On December 16, 1985 the Administrative Law Judge (ALJ), Gerald Harwood, filed his Initial Decision with the Regional Hearing Clerk. In his Initial Decision, the ALJ held that the Respondent NOLA violated TSCA regulations by improper storage, marking and disposal of PCBs and that the Respondent NOPSI violated TSCA regulations by the improper disposal of the electrical transformers. The Initial Decision assessed a $1,000 civil penalty against NOLA and a $17,000 civil penalty against NOPSI. In so doing, Judge Harwood rejected NOPSI's argument that it was not responsible for proper disposal of the transformers since they were component parts of the brewery building which became the property of Jackson Brewery when it purchased the building in January, 1982. The primary reasoning of the judge's decision was that the parties themselves regarded the transformers as movables. Judge Harwood also found that NOPSI had failed to establish that it had abandoned the transformers in June 1979, prior to the effective date of the regulations applicable to PCBs in concentrations of 50 parts per million or more.
On January 13, 1986, the Respondent NOPSI timely filed its Appeal from the Initial Decision of the ALJ with the Administrator of the United States Environmental Protection Agency in Washington, D.C., and on July 28, 1986, the Administrator issued a Final Order affirming the Initial Decision. The Respondent NOPSI timely filed this Petition for Review of the Final Order with this Court on August 13, 1986.
BURDEN OF PROOF AND STANDARD OF REVIEW
Section 22.24 of the Consolidated Rules of Practice Governing the Administrative Assessment of Civil Penalties and the Revocation or Suspension of Permits, 40 C.F.R. Section 22.25, et seq., provides that "the complainant has the burden of going forward with and of proving that the violation occurred as set forth in the complaint...." Thus, in the instant case, as part of its claim against NOPSI, the EPA was obligated to prove that the electrical transformers were owned by NOPSI at the time of their disposal in 1983, as such is essential to establishing the elements of the complaint. In order to establish that the transformers were owned by NOPSI at that time, the EPA bore the burden of proving that the electrical transformers were not component parts of the building where they had been installed.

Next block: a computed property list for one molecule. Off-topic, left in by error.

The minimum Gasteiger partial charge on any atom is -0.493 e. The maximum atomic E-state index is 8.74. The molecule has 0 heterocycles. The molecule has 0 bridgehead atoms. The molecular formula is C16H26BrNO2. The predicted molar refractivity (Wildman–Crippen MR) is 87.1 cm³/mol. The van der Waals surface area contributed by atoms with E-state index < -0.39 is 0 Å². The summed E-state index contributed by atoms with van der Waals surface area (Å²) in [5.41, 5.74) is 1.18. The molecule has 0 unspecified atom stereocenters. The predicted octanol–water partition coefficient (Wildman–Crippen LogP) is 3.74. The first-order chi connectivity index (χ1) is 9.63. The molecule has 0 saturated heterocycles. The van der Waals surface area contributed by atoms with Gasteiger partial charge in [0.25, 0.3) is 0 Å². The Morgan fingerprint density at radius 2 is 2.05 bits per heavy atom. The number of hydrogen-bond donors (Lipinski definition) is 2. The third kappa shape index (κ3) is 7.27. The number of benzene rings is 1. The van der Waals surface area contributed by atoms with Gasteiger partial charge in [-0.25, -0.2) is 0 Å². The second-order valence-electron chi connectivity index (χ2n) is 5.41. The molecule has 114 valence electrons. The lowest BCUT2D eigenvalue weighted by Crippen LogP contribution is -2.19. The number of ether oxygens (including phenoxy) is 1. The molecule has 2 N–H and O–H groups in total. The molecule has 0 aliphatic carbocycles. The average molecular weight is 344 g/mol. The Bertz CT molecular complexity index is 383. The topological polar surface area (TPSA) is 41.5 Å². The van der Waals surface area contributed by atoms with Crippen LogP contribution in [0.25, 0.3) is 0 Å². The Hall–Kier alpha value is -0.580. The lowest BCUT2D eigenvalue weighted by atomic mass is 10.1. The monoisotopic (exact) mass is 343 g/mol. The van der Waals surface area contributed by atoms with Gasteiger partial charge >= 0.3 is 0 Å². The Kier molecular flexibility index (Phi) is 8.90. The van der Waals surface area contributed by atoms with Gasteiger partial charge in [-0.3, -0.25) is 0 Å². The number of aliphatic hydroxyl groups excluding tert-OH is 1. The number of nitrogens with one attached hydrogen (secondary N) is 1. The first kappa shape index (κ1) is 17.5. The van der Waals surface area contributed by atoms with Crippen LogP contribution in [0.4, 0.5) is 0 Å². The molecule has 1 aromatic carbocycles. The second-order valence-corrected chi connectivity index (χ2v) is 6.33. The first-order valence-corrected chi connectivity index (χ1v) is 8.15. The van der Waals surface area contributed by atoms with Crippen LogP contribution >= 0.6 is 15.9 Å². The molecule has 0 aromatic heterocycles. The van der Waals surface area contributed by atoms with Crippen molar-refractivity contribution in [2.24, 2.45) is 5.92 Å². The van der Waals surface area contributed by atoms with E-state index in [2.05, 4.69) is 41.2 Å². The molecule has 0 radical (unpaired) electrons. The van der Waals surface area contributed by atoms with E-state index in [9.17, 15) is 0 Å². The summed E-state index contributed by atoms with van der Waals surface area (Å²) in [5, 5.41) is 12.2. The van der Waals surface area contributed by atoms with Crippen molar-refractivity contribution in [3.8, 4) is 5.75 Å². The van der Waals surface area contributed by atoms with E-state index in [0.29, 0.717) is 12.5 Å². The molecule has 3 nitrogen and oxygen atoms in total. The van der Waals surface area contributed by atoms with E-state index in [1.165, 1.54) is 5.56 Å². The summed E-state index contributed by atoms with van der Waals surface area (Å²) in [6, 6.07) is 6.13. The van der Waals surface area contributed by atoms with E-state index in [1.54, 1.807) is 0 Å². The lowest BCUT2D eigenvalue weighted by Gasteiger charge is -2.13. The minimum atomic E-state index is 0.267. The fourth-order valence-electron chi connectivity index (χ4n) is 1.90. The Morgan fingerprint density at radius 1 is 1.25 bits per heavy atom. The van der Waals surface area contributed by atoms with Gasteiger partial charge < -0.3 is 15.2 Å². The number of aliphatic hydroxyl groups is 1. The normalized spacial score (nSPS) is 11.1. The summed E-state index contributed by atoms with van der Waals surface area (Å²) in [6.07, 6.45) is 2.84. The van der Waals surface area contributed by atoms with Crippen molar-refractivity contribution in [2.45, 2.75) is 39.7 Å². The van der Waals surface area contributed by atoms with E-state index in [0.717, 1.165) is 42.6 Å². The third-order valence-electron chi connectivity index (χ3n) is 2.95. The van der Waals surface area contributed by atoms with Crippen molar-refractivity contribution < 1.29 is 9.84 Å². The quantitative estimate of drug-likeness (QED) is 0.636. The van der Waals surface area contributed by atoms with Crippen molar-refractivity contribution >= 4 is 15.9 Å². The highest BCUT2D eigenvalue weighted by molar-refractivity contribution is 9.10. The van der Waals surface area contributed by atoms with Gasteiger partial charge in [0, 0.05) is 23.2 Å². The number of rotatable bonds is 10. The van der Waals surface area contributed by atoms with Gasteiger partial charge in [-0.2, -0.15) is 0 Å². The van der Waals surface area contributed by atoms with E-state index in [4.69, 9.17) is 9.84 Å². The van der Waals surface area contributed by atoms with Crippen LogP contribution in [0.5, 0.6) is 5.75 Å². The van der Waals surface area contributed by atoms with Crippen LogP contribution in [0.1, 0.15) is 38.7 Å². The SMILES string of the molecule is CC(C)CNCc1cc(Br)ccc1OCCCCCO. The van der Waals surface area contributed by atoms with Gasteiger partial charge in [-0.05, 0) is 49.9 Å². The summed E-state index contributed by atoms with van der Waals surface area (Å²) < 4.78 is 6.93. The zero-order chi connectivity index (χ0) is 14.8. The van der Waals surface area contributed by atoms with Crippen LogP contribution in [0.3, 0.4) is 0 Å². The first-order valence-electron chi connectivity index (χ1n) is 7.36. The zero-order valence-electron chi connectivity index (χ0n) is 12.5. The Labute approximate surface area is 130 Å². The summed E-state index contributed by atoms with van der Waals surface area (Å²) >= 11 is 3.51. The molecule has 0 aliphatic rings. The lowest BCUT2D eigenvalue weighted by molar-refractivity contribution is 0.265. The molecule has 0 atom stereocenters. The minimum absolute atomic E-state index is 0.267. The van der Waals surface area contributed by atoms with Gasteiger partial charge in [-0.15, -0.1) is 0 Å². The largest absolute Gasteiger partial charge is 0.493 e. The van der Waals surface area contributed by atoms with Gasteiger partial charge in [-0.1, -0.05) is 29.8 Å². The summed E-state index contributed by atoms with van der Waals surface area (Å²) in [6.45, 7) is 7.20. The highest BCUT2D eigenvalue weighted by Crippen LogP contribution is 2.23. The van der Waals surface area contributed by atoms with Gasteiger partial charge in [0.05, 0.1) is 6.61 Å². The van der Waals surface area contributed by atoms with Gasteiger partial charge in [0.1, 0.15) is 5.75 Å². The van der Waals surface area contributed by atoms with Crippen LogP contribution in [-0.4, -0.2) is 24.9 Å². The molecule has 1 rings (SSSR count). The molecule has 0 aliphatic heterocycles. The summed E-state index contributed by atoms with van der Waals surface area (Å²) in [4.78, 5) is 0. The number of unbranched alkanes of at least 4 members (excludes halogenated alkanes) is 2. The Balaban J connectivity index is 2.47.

This Court's review of the Administrator's order is governed by the "substantial evidence" standard of the Administrative Procedure Act, 5 U.S.C. § 706(2) (E). Accordingly, a reviewing court must uphold agency action unless it is found to be "unsupported by substantial evidence."
However, this rule does not include the agency's determination of legal questions. As stated in Charter Limousine, Inc. v. Dade County Board of County Commissioners, 678 F.2d 586 at 588 (5th Cir. 1982), this is particularly true "when the decision of the agency is based on an interpretation of a judicial decision that in turn construes the Constitution or a statute."
With these guidelines in mind, we turn to a review of the issue in this case.
The sole issue presented for review herein is whether the three 1250 KVA transformers were movables owned by NOPSI or component parts of the brewery building owned by Jackson Square Investment, Ltd.2 It is undisputed that if the transformers form a component part of the building, then NOPSI has lost all ownership rights in them, hence, they cannot be held liable for the PCB contamination. To determine whether the transformers had become component parts, we must delve into the reticulum of Louisiana property law.
The Louisiana Code Articles governing the classification of things as movables and immovables were revised and re-enacted in 1978, the result being a simplified conceptual framework which substantially altered a number of provisions. Of key significance to the issue at hand is Article 466, which provides as follows:
Things permanently attached to a building or other construction, such as plumbing, heating, cooling, electrical or other installations, are its component parts.
Things are considered permanently attached if they cannot be removed without substantial damage to themselves or to the immovable to which they are attached.
This article was interpreted and explained by a panel of this Court in Equibank v. United States Internal Revenue Service, 749 F.2d 1176 (5th Cir. 1985).
In Equibank, the issue before the Court was a determination of the status of several antique crystal chandeliers, worth as much as $75,000 each, which had been installed in a St. Charles Avenue mansion. The issue arose in a dispute between the IRS and a mortgage holder on the mansion. If the chandeliers were deemed to be a component part of the house, hence immovables, then the mortgage primed an IRS lien. However, if the chandeliers were not a component part of the mansion, then the IRS would have priority.
The court held that the chandeliers satisfied the criteria for permanent attachment pursuant to Article 466, thus were immovables, and, therefore, were subject to Equibank's mortgage. In so holding, the Court articulated five factors to be reviewed in making a determination.